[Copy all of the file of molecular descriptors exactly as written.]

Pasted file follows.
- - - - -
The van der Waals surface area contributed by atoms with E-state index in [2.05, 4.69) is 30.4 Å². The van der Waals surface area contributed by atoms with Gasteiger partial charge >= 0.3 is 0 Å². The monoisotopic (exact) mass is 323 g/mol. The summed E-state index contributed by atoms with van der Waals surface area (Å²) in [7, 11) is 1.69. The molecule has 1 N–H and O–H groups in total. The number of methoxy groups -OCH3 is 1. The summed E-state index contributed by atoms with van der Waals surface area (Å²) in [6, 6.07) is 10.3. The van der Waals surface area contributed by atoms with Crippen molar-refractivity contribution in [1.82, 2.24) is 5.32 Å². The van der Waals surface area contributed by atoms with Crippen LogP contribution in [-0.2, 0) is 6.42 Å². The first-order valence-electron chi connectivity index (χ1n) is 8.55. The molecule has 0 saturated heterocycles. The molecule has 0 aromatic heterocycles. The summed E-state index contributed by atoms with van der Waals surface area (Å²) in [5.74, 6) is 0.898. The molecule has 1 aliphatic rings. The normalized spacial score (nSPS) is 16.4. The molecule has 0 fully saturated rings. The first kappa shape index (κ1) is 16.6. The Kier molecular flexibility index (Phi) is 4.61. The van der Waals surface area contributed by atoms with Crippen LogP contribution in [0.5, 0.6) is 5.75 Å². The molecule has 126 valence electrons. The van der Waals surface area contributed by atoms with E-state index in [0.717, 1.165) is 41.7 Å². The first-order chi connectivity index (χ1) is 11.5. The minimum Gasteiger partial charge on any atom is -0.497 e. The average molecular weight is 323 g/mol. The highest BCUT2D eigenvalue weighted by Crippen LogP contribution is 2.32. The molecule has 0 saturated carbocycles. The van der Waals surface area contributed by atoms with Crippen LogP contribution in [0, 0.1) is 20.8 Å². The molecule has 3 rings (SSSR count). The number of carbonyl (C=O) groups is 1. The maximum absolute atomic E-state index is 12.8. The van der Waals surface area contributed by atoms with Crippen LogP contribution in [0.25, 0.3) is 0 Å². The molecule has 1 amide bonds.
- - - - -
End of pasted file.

The van der Waals surface area contributed by atoms with E-state index in [2.05, 4.69) is 30.4 Å². The van der Waals surface area contributed by atoms with Gasteiger partial charge >= 0.3 is 0 Å². The monoisotopic (exact) mass is 323 g/mol. The summed E-state index contributed by atoms with van der Waals surface area (Å²) in [7, 11) is 1.69. The molecule has 1 N–H and O–H groups in total. The number of methoxy groups -OCH3 is 1. The summed E-state index contributed by atoms with van der Waals surface area (Å²) in [6, 6.07) is 10.3. The van der Waals surface area contributed by atoms with Crippen molar-refractivity contribution in [1.82, 2.24) is 5.32 Å². The van der Waals surface area contributed by atoms with Crippen LogP contribution in [-0.2, 0) is 6.42 Å². The first-order valence-electron chi connectivity index (χ1n) is 8.55. The molecule has 0 saturated heterocycles. The molecule has 0 aromatic heterocycles. The summed E-state index contributed by atoms with van der Waals surface area (Å²) in [5.74, 6) is 0.898. The molecule has 1 aliphatic rings. The normalized spacial score (nSPS) is 16.4. The molecule has 0 fully saturated rings. The first kappa shape index (κ1) is 16.6. The Kier molecular flexibility index (Phi) is 4.61. The van der Waals surface area contributed by atoms with Crippen LogP contribution in [0.5, 0.6) is 5.75 Å². The molecule has 126 valence electrons. The van der Waals surface area contributed by atoms with E-state index in [0.717, 1.165) is 41.7 Å². The first-order chi connectivity index (χ1) is 11.5. The minimum Gasteiger partial charge on any atom is -0.497 e. The average molecular weight is 323 g/mol. The highest BCUT2D eigenvalue weighted by Crippen LogP contribution is 2.32. The molecule has 0 saturated carbocycles. The van der Waals surface area contributed by atoms with Crippen LogP contribution in [0, 0.1) is 20.8 Å². The molecule has 3 rings (SSSR count). The number of carbonyl (C=O) groups is 1. The maximum absolute atomic E-state index is 12.8. The van der Waals surface area contributed by atoms with Crippen LogP contribution in [0.25, 0.3) is 0 Å². The molecule has 1 amide bonds.